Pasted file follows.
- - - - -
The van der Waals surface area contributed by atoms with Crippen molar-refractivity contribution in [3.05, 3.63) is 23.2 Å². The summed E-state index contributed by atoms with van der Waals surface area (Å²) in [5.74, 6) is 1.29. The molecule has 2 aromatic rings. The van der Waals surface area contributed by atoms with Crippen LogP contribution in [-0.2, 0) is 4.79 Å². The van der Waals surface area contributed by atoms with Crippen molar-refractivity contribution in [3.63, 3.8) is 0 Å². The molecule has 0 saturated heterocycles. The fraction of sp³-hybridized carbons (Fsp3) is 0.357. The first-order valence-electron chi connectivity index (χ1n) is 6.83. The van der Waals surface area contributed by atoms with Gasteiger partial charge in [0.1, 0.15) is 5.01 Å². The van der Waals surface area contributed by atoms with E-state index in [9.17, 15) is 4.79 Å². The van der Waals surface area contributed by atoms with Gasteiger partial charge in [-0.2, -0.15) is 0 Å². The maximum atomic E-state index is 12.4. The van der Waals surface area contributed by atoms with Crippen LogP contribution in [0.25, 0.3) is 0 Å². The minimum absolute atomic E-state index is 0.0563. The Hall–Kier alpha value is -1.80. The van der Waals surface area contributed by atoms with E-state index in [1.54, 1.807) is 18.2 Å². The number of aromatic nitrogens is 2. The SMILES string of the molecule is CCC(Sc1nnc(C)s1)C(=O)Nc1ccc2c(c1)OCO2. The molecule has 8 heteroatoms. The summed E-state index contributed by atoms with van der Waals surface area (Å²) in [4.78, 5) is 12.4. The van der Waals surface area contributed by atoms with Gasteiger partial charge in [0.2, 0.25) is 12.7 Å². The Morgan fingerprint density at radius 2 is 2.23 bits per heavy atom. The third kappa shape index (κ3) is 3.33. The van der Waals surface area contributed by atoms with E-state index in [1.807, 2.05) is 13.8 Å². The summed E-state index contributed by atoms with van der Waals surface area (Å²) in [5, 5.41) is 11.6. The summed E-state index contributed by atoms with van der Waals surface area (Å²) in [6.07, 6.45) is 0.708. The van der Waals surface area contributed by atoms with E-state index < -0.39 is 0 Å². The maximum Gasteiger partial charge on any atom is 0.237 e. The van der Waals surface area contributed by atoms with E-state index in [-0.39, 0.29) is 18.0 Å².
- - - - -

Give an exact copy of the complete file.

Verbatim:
The van der Waals surface area contributed by atoms with Crippen molar-refractivity contribution in [3.05, 3.63) is 23.2 Å². The summed E-state index contributed by atoms with van der Waals surface area (Å²) in [5.74, 6) is 1.29. The molecule has 2 aromatic rings. The van der Waals surface area contributed by atoms with Crippen LogP contribution in [-0.2, 0) is 4.79 Å². The van der Waals surface area contributed by atoms with Crippen molar-refractivity contribution in [3.63, 3.8) is 0 Å². The molecule has 0 saturated heterocycles. The fraction of sp³-hybridized carbons (Fsp3) is 0.357. The first-order valence-electron chi connectivity index (χ1n) is 6.83. The van der Waals surface area contributed by atoms with Gasteiger partial charge in [0.1, 0.15) is 5.01 Å². The van der Waals surface area contributed by atoms with E-state index in [9.17, 15) is 4.79 Å². The van der Waals surface area contributed by atoms with Gasteiger partial charge in [-0.2, -0.15) is 0 Å². The maximum atomic E-state index is 12.4. The van der Waals surface area contributed by atoms with Crippen LogP contribution in [0.25, 0.3) is 0 Å². The minimum absolute atomic E-state index is 0.0563. The Hall–Kier alpha value is -1.80. The van der Waals surface area contributed by atoms with E-state index in [1.54, 1.807) is 18.2 Å². The number of aromatic nitrogens is 2. The SMILES string of the molecule is CCC(Sc1nnc(C)s1)C(=O)Nc1ccc2c(c1)OCO2. The molecule has 8 heteroatoms. The summed E-state index contributed by atoms with van der Waals surface area (Å²) in [4.78, 5) is 12.4. The van der Waals surface area contributed by atoms with Gasteiger partial charge in [0.2, 0.25) is 12.7 Å². The Morgan fingerprint density at radius 2 is 2.23 bits per heavy atom. The third kappa shape index (κ3) is 3.33. The van der Waals surface area contributed by atoms with E-state index in [1.807, 2.05) is 13.8 Å². The summed E-state index contributed by atoms with van der Waals surface area (Å²) in [5, 5.41) is 11.6. The summed E-state index contributed by atoms with van der Waals surface area (Å²) in [6.07, 6.45) is 0.708. The van der Waals surface area contributed by atoms with E-state index < -0.39 is 0 Å². The maximum Gasteiger partial charge on any atom is 0.237 e. The van der Waals surface area contributed by atoms with E-state index in [-0.39, 0.29) is 18.0 Å².